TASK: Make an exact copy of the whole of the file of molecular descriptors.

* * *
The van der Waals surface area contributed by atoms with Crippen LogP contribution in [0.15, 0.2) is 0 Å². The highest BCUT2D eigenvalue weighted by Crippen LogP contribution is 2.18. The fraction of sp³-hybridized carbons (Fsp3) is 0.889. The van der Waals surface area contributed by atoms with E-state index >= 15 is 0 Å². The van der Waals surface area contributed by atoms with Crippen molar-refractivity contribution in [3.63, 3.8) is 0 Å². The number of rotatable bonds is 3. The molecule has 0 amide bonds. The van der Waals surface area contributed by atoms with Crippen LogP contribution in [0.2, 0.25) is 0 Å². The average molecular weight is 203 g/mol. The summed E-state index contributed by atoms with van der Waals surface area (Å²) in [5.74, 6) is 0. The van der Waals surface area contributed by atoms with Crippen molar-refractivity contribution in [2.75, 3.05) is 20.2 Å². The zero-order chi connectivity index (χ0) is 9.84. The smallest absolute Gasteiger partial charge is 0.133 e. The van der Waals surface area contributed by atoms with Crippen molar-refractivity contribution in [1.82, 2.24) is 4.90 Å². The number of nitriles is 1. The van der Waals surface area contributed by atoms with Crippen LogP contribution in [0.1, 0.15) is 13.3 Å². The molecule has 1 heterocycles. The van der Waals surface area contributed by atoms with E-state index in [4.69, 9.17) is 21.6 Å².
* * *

The van der Waals surface area contributed by atoms with Crippen LogP contribution in [0.15, 0.2) is 0 Å². The highest BCUT2D eigenvalue weighted by Crippen LogP contribution is 2.18. The fraction of sp³-hybridized carbons (Fsp3) is 0.889. The van der Waals surface area contributed by atoms with E-state index >= 15 is 0 Å². The van der Waals surface area contributed by atoms with Crippen molar-refractivity contribution in [3.63, 3.8) is 0 Å². The number of rotatable bonds is 3. The molecule has 0 amide bonds. The van der Waals surface area contributed by atoms with Crippen LogP contribution in [0.2, 0.25) is 0 Å². The average molecular weight is 203 g/mol. The summed E-state index contributed by atoms with van der Waals surface area (Å²) in [5.74, 6) is 0. The van der Waals surface area contributed by atoms with Crippen molar-refractivity contribution in [2.75, 3.05) is 20.2 Å². The zero-order chi connectivity index (χ0) is 9.84. The smallest absolute Gasteiger partial charge is 0.133 e. The van der Waals surface area contributed by atoms with Crippen molar-refractivity contribution in [1.82, 2.24) is 4.90 Å². The number of nitriles is 1. The van der Waals surface area contributed by atoms with Crippen LogP contribution in [0.1, 0.15) is 13.3 Å². The molecule has 1 heterocycles. The van der Waals surface area contributed by atoms with E-state index in [4.69, 9.17) is 21.6 Å².